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Could memorial coral reefs replace traditional graveyards?

For those trying to remain eco-friendly well into the afterlife, being cremated and turned into a host for living coral might sound rather pleasant – but is this new trend actually sustainable?

Although most people presume that once we’re dead nothing really matters, humans often ask each other (or state unprovoked) what they want the people around them to do with their body once the inevitable happens.

I know, for example, that 2 Chainz wants to be buried inside a designer store, more specifically, a Gucci or Louis Vuitton one. Many others say they want their ashes scattered on mountains, buried with a tree planted on top, or underground, beside their loved ones.

But dying these days isn’t the biologically beneficial process it once was. Wooden coffins cause the destruction of millions of acres of forests each year, formaldehyde used for embalming bodies leaks into surrounding soils, and cemeteries take up huge plots of land.

Identifying opportunities to become sustainable in all areas of life has led some ecologists to look at life’s final stage – death. Already, options such as mushroom coffins and aquamation have been put forward, but the next big thing seems to be coral memorials.

What is a coral memorial?

Eternal Reefs is one major company pushing the coral memorial industry.

Eternal Reef’s idea is to create a permanent living legacy for lost loved ones by solidifying cremation ashes into concrete domes or ‘Reef Balls’ and sinking them to the ocean floor. When placed in reef-bound areas, coral polyps and tiny fish will eventually find a home within the dome.

Sounds cute, right? I’m privy to the idea of becoming a reef too, especially since artificial reefs appear the most likely solution for ensuring marine life can be sustained in the face of climate change.

Right now, ocean acidification and warming waters pose serious threats to centuries-old, naturally formed reefs. And as the climate crisis intensifies, humans will likely be farming heat-resistant corals onto man-made structures where fragile corals previously thrived.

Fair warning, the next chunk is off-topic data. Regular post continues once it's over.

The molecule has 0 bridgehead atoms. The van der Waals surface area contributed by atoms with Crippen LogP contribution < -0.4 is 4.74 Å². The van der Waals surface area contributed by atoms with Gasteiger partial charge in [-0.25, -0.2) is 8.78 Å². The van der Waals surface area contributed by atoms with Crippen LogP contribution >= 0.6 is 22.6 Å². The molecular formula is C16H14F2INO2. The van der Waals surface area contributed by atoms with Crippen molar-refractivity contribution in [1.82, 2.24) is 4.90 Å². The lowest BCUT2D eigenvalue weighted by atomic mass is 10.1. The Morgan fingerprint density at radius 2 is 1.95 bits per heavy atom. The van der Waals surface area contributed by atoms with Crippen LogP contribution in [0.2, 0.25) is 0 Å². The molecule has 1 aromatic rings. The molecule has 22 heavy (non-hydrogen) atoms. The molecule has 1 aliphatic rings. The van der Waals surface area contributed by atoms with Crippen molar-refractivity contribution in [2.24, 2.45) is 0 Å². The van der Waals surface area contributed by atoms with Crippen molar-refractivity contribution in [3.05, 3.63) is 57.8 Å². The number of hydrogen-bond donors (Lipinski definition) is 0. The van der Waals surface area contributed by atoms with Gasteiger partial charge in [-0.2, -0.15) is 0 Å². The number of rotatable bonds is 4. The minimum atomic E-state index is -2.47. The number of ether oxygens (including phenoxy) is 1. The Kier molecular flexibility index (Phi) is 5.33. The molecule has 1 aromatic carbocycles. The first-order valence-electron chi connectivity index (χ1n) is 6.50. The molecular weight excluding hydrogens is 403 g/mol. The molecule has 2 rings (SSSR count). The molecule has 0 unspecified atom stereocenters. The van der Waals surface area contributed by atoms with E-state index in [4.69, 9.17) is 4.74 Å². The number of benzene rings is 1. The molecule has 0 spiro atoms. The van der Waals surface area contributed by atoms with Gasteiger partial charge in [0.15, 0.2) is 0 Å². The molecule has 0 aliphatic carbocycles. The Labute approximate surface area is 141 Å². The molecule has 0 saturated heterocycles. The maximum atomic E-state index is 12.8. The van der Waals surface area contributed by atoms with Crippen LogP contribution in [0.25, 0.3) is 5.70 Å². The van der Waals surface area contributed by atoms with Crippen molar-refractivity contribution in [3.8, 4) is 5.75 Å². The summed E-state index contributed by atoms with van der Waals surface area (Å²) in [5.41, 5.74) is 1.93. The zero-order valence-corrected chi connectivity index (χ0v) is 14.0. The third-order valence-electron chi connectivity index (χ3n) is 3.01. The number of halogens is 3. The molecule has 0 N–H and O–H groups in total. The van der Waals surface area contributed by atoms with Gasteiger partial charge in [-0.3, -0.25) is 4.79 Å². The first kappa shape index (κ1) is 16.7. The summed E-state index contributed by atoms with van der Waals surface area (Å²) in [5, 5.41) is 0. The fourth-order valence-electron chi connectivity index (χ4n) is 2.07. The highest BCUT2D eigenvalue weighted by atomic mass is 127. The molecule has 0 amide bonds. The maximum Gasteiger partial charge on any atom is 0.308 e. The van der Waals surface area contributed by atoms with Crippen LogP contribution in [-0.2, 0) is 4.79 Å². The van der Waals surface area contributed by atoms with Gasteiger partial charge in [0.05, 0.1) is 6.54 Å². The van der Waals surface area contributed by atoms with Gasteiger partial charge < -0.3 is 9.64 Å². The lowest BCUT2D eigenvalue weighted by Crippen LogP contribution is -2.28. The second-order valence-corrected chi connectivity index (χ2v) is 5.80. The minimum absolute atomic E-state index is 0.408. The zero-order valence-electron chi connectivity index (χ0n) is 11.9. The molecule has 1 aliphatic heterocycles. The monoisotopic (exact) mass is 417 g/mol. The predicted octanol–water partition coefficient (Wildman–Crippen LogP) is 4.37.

But as we know, human intervention isn’t always what it claims to be. Dropping huge concrete (and ash) domes into the ocean has caused some speculation amongst environmentalists who are wondering if this endeavor is as eco-friendly as it sounds.

Is being turned into a reef ball a sustainable choice?

The rough-surfaced reef balls stand 1 metre high and 2 metres wide. They cost anywhere between £2,200 – 5,500, because ‘building a reef costs a lot of money,’ said a director from a second reef ball company, Neptune Memorial Reef.

Eternal Reefs has already distributed over 3,000 memorial domes off the cost of the US, all of which have responded well by growing corals and supporting small marine animals including crabs, urchins, and sponges.

In the UK, several companies are intrigued by the prospect of starting reef memorials off the coast of Dorset, but marine biologists and environmental charities have raised concerns as they look towards the bigger picture.

It’s no secret that cremation is terrible for the environment. A single body releases about 400kg of carbon dioxide once fully cremated. On top of this, creating reef balls mean the ashes need to be mixed with concrete – a material already responsible for 8 percent of global CO2 emissions annually.

At its current rate, the benefits of building coral memorials (i.e., sustaining ecosystems or creating entirely new ones) might be having a more positive impact on our natural environment than negative.

But it’s worth considering that if a large number of people start jumping on the reef ball bandwagon, we risk contributing to planetary heating through a whole new avenue.

Granted, many people will hate the idea, as there’s no real way to visit a lost loved one when they reside eternally at the bottom of the ocean. I guess we’ll have to wait and see how widespread the uptake of reef memorial balls really is.

In the meantime, perhaps we should focus more on means to achieve sustainable living – shall we?